Why I decided to publish data science in a blog

Alfonso R. Reyes
(7 January 2019)

Online


Introduction

As I announced last week, my blog is now online at http://blog.oilgainsanalytics.com. LinkedIn may obfuscate the link so I am also providing it as an image below. Clicking on the image will bring you to the blog:

blog.oilgainsanalytics.com

or

oilgainsanalytics.com/blog

Motivation

I believe in the sharing philosophy of data science as I learned it from my biostatistician instructors at Johns Hopkins University (Peng, Leek, Caffo, et al). There are so many career-changing lessons that you could pick up with these professors at Coursera. Data Science is a whole multidisciplinary, or should I say interdisciplinary as in Wikipedia, field that combines statistics, mathematics, computer science, and data engineering that gives you the power to dig deep into your data and make astonishing discoveries to bring real value to your organization.

I felt the need of an online website that could support Rmarkdown instead of copying and pasting code and pictures to [LinkedIn][3] every time.

Under the hood

This blog uses the R package blogdown, an application that converts markdown and Rmarkdown to Html and Javascript, making easier for me to run code and publish it immediately as it exactly is written.

One of the articles I am preparing on multiwell statistics -coming in few days-, will be written in Python and R together using RStudio IDE1. It will be about running statistical methods on datasets originated by batch automation produced by communicating with the production optimization software Prosper via OpenServer, work that I developed few years ago but very relevant nowadays.

Still, I will continue publishing in LinkedIn but the extended, best and more current version of the post running with R and Python code will be in the blog.

A quick demonstration

This first example assumes you installed a Portable Python WinPython 3.7.1, 64-bit, under your user directory in Windows. Not to worry, I will explain in a separate set of slides how to get Python installed.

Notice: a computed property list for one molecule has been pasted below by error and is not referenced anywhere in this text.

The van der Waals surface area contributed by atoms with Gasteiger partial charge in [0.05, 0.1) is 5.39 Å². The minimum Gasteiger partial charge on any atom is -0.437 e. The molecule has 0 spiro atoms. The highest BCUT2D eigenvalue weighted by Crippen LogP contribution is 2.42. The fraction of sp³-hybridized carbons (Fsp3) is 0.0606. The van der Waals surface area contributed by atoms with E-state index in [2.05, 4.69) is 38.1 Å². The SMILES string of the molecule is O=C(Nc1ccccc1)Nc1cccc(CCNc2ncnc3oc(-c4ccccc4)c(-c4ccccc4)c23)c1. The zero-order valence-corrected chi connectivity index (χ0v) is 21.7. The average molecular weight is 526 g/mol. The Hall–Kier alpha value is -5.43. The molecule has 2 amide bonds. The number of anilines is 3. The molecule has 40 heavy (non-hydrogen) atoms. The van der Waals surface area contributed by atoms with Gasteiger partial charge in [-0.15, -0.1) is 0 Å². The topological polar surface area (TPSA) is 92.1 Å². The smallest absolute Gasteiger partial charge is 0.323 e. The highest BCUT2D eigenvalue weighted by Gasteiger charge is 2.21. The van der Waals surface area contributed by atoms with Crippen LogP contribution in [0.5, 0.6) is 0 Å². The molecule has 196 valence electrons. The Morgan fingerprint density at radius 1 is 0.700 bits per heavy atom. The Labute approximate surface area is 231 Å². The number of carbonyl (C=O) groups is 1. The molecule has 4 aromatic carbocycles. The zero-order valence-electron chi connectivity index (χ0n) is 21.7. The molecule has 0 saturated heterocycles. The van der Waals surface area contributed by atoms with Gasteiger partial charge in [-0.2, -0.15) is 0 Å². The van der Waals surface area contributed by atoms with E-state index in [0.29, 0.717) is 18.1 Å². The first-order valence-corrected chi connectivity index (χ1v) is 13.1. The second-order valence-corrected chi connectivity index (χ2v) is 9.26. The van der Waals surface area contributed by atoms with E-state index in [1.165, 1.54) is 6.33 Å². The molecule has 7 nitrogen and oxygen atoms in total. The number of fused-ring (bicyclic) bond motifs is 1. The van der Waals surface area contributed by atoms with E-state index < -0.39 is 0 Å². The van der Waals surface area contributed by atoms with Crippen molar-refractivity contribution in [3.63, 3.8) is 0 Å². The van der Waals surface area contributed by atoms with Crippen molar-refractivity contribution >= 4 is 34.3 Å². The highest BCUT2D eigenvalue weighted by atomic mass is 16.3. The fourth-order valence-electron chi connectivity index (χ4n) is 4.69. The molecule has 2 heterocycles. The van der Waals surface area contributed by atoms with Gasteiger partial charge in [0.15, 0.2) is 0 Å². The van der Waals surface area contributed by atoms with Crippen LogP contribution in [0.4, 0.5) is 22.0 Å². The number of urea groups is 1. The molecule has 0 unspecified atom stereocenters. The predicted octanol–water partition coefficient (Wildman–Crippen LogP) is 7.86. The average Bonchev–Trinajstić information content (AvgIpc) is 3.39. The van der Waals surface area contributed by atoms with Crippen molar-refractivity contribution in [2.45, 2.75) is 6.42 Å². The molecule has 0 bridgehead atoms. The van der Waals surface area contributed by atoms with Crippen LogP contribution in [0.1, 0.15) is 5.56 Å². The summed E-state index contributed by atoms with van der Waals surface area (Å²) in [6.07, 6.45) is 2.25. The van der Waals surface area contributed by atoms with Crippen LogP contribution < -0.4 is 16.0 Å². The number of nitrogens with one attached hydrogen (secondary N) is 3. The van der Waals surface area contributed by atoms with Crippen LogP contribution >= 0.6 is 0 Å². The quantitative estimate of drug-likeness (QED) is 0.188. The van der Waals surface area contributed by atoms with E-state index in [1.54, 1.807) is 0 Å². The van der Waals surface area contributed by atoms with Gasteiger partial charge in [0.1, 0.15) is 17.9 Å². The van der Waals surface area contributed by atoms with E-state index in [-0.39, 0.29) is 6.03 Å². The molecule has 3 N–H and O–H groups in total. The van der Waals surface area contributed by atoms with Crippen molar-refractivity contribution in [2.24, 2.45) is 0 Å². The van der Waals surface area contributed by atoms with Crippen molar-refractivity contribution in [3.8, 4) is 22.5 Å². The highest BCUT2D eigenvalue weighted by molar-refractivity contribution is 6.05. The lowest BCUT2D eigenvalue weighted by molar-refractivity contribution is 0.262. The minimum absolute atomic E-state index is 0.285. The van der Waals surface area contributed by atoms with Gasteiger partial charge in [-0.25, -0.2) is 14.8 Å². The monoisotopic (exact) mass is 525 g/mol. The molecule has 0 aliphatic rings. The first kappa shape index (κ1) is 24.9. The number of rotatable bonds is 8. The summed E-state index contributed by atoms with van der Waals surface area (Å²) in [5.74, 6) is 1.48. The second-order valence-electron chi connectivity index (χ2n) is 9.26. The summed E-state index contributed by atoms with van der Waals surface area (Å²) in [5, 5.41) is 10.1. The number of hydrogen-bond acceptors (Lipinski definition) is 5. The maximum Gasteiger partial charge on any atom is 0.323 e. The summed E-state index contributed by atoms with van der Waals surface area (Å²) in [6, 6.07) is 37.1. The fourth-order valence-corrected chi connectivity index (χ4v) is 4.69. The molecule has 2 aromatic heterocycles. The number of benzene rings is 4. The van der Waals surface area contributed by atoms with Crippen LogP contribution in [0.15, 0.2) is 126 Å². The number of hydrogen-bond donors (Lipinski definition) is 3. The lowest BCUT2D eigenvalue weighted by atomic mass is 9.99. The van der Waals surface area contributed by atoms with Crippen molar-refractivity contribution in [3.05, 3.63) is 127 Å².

Loading Python in RStudio

First, we load a Python environment. In this case, I am loading the Python portable version I mentioned above, but it could be Anaconda or another flavor. I have found that WinPython is just much easier to navigate and make it work.

This is the code that load the Pythobn environment that will together with R.

# load the package that makes R and Python talk
library(reticulate)

# set the preferred Python to execute
user_profile <- Sys.getenv("USERPROFILE")                    # user folder
python_portable <- normalizePath(file.path(user_profile,     # Python location
                                "WPy-3710zero/python-3.7.1.amd64/python.exe"))

reticulate::use_python(python_portable, required = TRUE)
 
# find out if it took it
reticulate::py_config()
#> python:         C:\Users\msfz751\WPy-3710zero\python-3.7.1.amd64\python.exe
#> libpython:      C:/Users/msfz751/WPy-3710zero/python-3.7.1.amd64/python37.dll
#> pythonhome:     C:\Users\msfz751\WPY-37~1\PYTHON~1.AMD
#> version:        3.7.1 (v3.7.1:260ec2c36a, Oct 20 2018, 14:57:15) [MSC v.1915 64 bit (AMD64)]
#> Architecture:   64bit
#> numpy:          C:\Users\msfz751\WPY-37~1\PYTHON~1.AMD\lib\site-packages\numpy
#> numpy_version:  1.15.4
#> 
#> NOTE: Python version was forced by use_python function

Example 1

Produce a simple Python matplotlib plot.

This is not easy as it seems using other flavors of Python. I found that WinPython makes this plotting task easier for beginners or advanced levels. But this should be your test of fire because it uses several Python packages: matplotlib, numpy, PyQt, etc. So, if this works, almost everything else will work.

# a simple sine plot
import matplotlib.pyplot as plt
import numpy as np
t = np.arange(0.0, 2.0, 0.01)
s = 1 + np.sin(2*np.pi*t)
plt.plot(t, s)
plt.xlabel('time (s)')
plt.ylabel('voltage (mV)')
plt.title('About as simple as it gets, folks')
plt.grid(True)
plt.savefig("sine.png")
plt.show()

I know. This can be done easily in Jupyter notebooks but the objective here is to mix the power of Python and R running in a native R platform. I will explain later why.

Why the Python plots if R has ggplot2

One big reason: doing some data science and machine learning with reservoir blocks will require some 3d capabilities and Python has packages available for that. R also does but it would take more work. Refer the next example.

Example 2

Now, we are going to plot a pretended reservoir block for reservoir simulation. We are going to need it at sometime to build the machine learning algorithm and a artificial intelligence agent to do, let’s say, history matching, for starters. I found this beautiful example in the matplotlib tutorial section.